When it comes to restaurants you think most things have already been covered, we’ve had dining in the dark, mystery menus, eating whilst precariously perched in the sky and way underground, but the Almeida over in Islington have created something brand spanking new; they have done away with the wine list, making them the first restaurant in London to do so.
Instead they have a wine wall, where diners can go up and choose their wine based on the tasting notes or they can leave it up to the sommelier to make the choices based on what they are eating and their preferences.
Part of the D & D collection Almeida has undergone a refurbishment (following Avenue and just before Quaglinos) gone are the dark colours in the restaurant and instead it light, airy with white walls, neutral earthy colours and little splashes of colours on the wall appearing in contemporary art. With the low lighting and candles lit it was still intimate and sophisticated even though the restaurant itself is quite open and without corners to hide in.
Tommy Boland or Tommy B as he is known to his team (The Square, Le Cinq in Paris and Tom Aikens) has taken over the kitchen and it is the new menu that really excites The Handbook, so naturally we went to check it out.
The menu is classically British with a few twists thrown in. We started with the plumpest scallops which were brought to us on a myriad of shells, before following it up with beef tartare – it melted wonderfully with a creamy texture and a little salty kick.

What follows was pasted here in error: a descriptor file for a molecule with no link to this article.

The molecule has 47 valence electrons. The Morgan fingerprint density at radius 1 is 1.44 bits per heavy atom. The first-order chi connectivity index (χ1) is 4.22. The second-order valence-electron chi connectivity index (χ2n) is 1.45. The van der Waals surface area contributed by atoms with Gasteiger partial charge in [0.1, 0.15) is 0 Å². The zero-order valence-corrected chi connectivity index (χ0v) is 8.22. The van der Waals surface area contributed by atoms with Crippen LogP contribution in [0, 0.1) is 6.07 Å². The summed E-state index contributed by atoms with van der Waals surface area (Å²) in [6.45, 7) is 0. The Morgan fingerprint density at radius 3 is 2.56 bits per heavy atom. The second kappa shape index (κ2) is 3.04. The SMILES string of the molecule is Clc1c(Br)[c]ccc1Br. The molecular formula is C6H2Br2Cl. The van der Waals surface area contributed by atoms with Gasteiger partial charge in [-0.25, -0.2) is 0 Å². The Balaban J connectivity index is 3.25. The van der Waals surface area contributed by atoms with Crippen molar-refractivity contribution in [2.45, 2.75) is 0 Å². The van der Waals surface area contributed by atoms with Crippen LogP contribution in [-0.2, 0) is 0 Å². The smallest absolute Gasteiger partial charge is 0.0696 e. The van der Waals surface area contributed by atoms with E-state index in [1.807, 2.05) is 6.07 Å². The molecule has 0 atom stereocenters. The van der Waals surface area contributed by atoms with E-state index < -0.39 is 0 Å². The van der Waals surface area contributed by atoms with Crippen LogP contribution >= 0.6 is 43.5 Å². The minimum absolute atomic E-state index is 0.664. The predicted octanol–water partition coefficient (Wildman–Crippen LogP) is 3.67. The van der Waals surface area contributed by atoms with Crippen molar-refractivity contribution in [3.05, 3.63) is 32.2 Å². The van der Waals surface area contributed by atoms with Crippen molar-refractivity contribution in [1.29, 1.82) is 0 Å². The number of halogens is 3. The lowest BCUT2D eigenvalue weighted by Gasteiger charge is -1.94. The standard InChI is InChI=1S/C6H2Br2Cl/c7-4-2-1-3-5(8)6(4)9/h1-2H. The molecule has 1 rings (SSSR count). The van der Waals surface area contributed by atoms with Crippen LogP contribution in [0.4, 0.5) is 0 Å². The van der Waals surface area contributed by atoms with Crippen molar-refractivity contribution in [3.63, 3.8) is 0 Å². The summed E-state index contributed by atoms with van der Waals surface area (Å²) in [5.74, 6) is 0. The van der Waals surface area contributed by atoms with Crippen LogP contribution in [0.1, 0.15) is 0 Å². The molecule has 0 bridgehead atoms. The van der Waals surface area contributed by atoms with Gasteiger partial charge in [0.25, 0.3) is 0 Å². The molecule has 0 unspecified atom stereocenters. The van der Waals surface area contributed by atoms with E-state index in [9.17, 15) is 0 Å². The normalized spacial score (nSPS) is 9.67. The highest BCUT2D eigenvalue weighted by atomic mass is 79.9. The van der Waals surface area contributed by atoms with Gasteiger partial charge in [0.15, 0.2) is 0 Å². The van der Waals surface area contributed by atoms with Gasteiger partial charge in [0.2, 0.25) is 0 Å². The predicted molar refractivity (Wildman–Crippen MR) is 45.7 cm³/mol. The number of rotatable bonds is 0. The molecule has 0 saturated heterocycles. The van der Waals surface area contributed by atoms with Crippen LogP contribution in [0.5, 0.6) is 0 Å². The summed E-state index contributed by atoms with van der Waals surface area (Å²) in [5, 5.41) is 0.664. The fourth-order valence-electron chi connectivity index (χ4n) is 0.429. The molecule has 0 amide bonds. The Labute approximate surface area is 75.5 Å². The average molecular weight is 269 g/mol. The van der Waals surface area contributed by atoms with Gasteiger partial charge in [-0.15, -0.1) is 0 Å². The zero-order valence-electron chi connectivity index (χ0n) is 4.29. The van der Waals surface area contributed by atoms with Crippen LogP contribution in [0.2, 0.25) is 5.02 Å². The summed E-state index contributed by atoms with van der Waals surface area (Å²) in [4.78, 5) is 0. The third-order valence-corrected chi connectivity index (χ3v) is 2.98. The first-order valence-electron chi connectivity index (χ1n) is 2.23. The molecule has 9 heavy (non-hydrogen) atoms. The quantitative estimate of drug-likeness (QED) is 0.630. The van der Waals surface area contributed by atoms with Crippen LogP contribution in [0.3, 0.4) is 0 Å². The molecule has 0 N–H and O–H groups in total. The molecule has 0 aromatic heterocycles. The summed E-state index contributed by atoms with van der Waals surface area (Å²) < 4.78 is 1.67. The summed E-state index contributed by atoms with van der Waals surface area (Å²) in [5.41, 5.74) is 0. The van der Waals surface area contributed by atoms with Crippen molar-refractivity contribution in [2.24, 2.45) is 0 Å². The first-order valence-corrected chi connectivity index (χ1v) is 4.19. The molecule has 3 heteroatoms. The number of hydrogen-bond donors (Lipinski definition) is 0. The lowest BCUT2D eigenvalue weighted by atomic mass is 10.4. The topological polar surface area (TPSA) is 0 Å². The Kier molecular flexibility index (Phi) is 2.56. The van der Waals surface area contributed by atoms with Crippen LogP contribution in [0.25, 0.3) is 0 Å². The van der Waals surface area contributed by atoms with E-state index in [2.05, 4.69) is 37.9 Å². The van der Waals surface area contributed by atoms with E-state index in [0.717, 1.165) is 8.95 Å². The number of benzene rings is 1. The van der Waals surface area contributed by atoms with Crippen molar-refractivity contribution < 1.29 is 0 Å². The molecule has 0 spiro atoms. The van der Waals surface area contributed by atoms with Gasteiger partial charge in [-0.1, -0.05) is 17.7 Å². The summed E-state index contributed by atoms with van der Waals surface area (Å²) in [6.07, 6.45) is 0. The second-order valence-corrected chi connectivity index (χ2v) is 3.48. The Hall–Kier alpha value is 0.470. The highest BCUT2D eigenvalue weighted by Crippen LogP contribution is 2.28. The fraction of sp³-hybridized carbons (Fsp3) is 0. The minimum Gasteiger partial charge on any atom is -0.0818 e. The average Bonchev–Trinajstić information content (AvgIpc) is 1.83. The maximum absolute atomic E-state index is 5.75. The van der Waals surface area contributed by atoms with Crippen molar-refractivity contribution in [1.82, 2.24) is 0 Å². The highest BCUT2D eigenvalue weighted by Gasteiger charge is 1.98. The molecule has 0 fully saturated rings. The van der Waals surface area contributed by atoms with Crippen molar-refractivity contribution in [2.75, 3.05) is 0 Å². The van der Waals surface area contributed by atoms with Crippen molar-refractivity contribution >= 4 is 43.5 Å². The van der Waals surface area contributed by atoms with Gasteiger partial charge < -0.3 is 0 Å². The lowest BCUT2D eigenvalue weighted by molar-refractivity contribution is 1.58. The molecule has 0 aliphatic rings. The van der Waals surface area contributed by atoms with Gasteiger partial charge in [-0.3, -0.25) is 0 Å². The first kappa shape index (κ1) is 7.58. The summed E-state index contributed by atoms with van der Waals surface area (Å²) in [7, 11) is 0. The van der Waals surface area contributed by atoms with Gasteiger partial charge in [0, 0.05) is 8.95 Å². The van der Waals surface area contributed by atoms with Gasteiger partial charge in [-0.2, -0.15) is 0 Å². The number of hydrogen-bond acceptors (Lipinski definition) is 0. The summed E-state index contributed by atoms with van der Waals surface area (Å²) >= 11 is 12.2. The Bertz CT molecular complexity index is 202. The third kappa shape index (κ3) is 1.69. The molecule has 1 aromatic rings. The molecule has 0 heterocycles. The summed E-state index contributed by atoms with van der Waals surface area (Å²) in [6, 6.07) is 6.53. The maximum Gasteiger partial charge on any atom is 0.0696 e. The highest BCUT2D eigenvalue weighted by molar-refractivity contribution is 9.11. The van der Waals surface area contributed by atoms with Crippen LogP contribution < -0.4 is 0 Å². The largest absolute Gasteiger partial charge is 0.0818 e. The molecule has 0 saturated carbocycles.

The vegetarian option was a little obvious, a mushroom risotto, (I do feel for vegetarians sometimes) and yet my friend claimed that it was one of the best she had had in a long time. I opted for the special, hake served with lobster gnocchi and shrimps. The fish was perfectly cooked and full of flavour although it rather overpowered the gnocchi, which had a great texture but unfortunately the taste was too subtle to be noticed.
We finished with a Cherry Bakewell tart which was hungrily devoured and a banana, salted caramel, peanut and honey jelly Mille Feuille. The mix of banana, salted caramel and peanut can’t be beaten, it’s just one of those combinations that will always taste wonderful, but it didn’t quite work as a Mille Fueille. The pastry was a bit too hard and everything slid apart when I tried to break it and the honey jelly was lost amongst the other tastes.
That said I would be keen to go back and I think with Tommy Boland at the helm Almeida could give the other D & D restaurants a run for their money.